Regulated shrimp fishing does not reduce environmental impact
Regulations implemented by the government to restrict the impact of shrimp fishing are not efficient enough as they restrict an amount of fishing tons which are never reached.Bogotá D. C., 23 de agosto de 2016 — Agencia de Noticias UN-
As concluded by Universidad Nacional de Colombia (UNal) Biology master’s candidate Juan Eduardo Hernández, in his thesis entitled, “Environmental performance of shrimp farming and shrimp trawl fishing from the lifecycle analysis perspective.”
According to the researcher, Colombia requires standard ISO 14040 for shrimp fishermen to restrict their total catch to 4,000 tons a year to protect the environment. However production ranges between 2,000 and 2,800 tons a year, therefore the limitation does not have a population impact and does not allow measuring the damage to the ecosystem.
For this reason Hernández claims it is necessary to rethink this restriction to regulate shrimp fishing in Colombia. His proposal is to reduce the fishing quota and establish fishing periods during the year when shrimp populations are at their peak with the purpose of accurately measuring the environmental impact.
To carry out this analysis the researcher worked on two fishing techniques, shrimp farming and trawl fishing. After analyzing more than 115 shrimp pools and taking samples of open ocean shrimp fishing he established the significant environmental impact of sea shrimp fishing. For instance he established that use of fossil fuels for trawl fishing contributes to climate change and impact the ecosystem.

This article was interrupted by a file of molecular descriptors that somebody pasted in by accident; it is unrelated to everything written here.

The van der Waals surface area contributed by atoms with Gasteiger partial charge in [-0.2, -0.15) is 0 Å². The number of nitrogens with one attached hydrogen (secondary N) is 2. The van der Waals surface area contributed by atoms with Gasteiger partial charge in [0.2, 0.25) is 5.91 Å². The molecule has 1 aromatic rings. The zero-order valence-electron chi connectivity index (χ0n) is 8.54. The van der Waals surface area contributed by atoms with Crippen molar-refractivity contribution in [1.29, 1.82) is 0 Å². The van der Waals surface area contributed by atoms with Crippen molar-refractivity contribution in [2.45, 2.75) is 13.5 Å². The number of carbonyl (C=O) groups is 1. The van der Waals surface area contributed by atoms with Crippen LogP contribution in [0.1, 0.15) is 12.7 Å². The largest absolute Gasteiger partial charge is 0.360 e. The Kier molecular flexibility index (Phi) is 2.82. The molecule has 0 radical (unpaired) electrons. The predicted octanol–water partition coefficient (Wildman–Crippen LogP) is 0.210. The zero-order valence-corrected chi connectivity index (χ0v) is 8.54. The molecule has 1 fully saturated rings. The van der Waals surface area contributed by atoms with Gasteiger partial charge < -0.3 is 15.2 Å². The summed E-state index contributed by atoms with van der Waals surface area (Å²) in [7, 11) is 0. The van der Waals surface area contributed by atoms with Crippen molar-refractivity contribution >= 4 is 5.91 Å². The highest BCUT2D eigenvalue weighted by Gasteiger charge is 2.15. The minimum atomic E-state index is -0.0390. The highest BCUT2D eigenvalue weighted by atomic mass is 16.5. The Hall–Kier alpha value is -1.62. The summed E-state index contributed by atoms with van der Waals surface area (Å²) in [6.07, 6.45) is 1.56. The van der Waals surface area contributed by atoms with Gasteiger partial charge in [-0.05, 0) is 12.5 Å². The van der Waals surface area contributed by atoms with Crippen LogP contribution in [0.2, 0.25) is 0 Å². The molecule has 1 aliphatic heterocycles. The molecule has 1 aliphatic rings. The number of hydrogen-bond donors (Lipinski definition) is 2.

Furthermore, raw materials such as refrigerants used to produce ice to keep shrimp cool also have a direct impact on climate change and gas emissions which could be controlled by limiting sea fishing.
Another impact of great relevance is fishing other species which cohabit with shrimp. A kilo of shrimp (in the ocean or shrimp farms) is accompanied by a good amount of other smaller species which are not returned to the sea but thrown away as waste, which also has an impact on the ecosystem,” said Hernández.
Although both fishing systems have an impact on the ecosystem and have grave consequences on climate change and aquifer ecosystems, shrimp farming is more regulated and can benefit shrimp production.
“Both types of fishing are invasive, controlled fishing helps deplete free resources and if inputs (seeds, larvae, etc.) are appropriately managed and not abused they can continue producing shrimp without impacting the environment,” he said.
Shrimp production in Colombia is one of the most important inputs of sea product marketing. According to figures obtained by the researcher, shrimp farming contributes with 30% of the fish export revenue of Colombia, after tuna exports.
Efficient use of this resource as well as improving government regulations is essential to carrying out more responsible shrimp production and not negatively impacting the environment.(Por: Fin/ACP/MLA/DPZA